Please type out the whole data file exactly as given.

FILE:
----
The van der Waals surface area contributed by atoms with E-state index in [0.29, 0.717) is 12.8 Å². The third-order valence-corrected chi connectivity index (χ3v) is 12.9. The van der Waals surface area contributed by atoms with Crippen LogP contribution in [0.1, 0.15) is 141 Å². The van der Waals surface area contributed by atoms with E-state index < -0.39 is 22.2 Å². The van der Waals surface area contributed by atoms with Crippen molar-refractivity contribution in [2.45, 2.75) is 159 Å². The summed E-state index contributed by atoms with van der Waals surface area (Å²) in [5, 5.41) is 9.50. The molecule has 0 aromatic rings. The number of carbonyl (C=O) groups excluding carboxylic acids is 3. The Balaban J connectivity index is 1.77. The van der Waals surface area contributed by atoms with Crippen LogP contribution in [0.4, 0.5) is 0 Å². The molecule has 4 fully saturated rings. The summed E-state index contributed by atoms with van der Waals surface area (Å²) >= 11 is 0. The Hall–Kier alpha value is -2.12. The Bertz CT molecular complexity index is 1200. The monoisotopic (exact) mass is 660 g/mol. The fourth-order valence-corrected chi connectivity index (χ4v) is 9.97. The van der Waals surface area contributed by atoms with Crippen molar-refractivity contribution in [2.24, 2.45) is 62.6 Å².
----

The van der Waals surface area contributed by atoms with E-state index in [0.29, 0.717) is 12.8 Å². The third-order valence-corrected chi connectivity index (χ3v) is 12.9. The van der Waals surface area contributed by atoms with Crippen LogP contribution in [0.1, 0.15) is 141 Å². The van der Waals surface area contributed by atoms with E-state index < -0.39 is 22.2 Å². The van der Waals surface area contributed by atoms with Crippen molar-refractivity contribution in [2.45, 2.75) is 159 Å². The summed E-state index contributed by atoms with van der Waals surface area (Å²) in [5, 5.41) is 9.50. The molecule has 0 aromatic rings. The number of carbonyl (C=O) groups excluding carboxylic acids is 3. The Balaban J connectivity index is 1.77. The van der Waals surface area contributed by atoms with Crippen LogP contribution in [0.4, 0.5) is 0 Å². The molecule has 4 fully saturated rings. The summed E-state index contributed by atoms with van der Waals surface area (Å²) >= 11 is 0. The Hall–Kier alpha value is -2.12. The Bertz CT molecular complexity index is 1200. The monoisotopic (exact) mass is 660 g/mol. The fourth-order valence-corrected chi connectivity index (χ4v) is 9.97. The van der Waals surface area contributed by atoms with Crippen molar-refractivity contribution in [2.24, 2.45) is 62.6 Å².